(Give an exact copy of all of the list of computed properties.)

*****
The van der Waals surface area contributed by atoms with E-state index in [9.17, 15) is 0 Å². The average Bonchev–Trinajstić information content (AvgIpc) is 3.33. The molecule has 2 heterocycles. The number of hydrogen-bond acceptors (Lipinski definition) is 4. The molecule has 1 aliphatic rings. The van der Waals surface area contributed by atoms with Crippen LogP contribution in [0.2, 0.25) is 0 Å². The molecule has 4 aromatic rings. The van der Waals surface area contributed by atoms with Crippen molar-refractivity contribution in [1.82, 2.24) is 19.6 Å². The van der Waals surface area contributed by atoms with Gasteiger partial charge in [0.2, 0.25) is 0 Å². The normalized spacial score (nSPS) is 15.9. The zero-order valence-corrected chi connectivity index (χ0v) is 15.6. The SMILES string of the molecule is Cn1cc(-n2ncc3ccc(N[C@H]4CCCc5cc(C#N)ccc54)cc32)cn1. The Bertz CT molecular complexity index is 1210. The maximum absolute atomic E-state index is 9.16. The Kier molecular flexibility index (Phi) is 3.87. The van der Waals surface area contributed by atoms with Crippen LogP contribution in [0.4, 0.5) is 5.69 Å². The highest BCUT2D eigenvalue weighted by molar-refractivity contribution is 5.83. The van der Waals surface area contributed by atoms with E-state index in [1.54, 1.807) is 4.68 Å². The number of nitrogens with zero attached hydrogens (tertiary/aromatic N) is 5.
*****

The van der Waals surface area contributed by atoms with E-state index in [9.17, 15) is 0 Å². The average Bonchev–Trinajstić information content (AvgIpc) is 3.33. The molecule has 2 heterocycles. The number of hydrogen-bond acceptors (Lipinski definition) is 4. The molecule has 1 aliphatic rings. The van der Waals surface area contributed by atoms with Crippen LogP contribution in [0.2, 0.25) is 0 Å². The molecule has 4 aromatic rings. The van der Waals surface area contributed by atoms with Crippen molar-refractivity contribution in [1.82, 2.24) is 19.6 Å². The van der Waals surface area contributed by atoms with Gasteiger partial charge in [0.2, 0.25) is 0 Å². The normalized spacial score (nSPS) is 15.9. The zero-order valence-corrected chi connectivity index (χ0v) is 15.6. The SMILES string of the molecule is Cn1cc(-n2ncc3ccc(N[C@H]4CCCc5cc(C#N)ccc54)cc32)cn1. The Bertz CT molecular complexity index is 1210. The maximum absolute atomic E-state index is 9.16. The Kier molecular flexibility index (Phi) is 3.87. The van der Waals surface area contributed by atoms with Crippen LogP contribution in [0.4, 0.5) is 5.69 Å². The highest BCUT2D eigenvalue weighted by molar-refractivity contribution is 5.83. The van der Waals surface area contributed by atoms with E-state index in [1.54, 1.807) is 4.68 Å². The number of nitrogens with zero attached hydrogens (tertiary/aromatic N) is 5.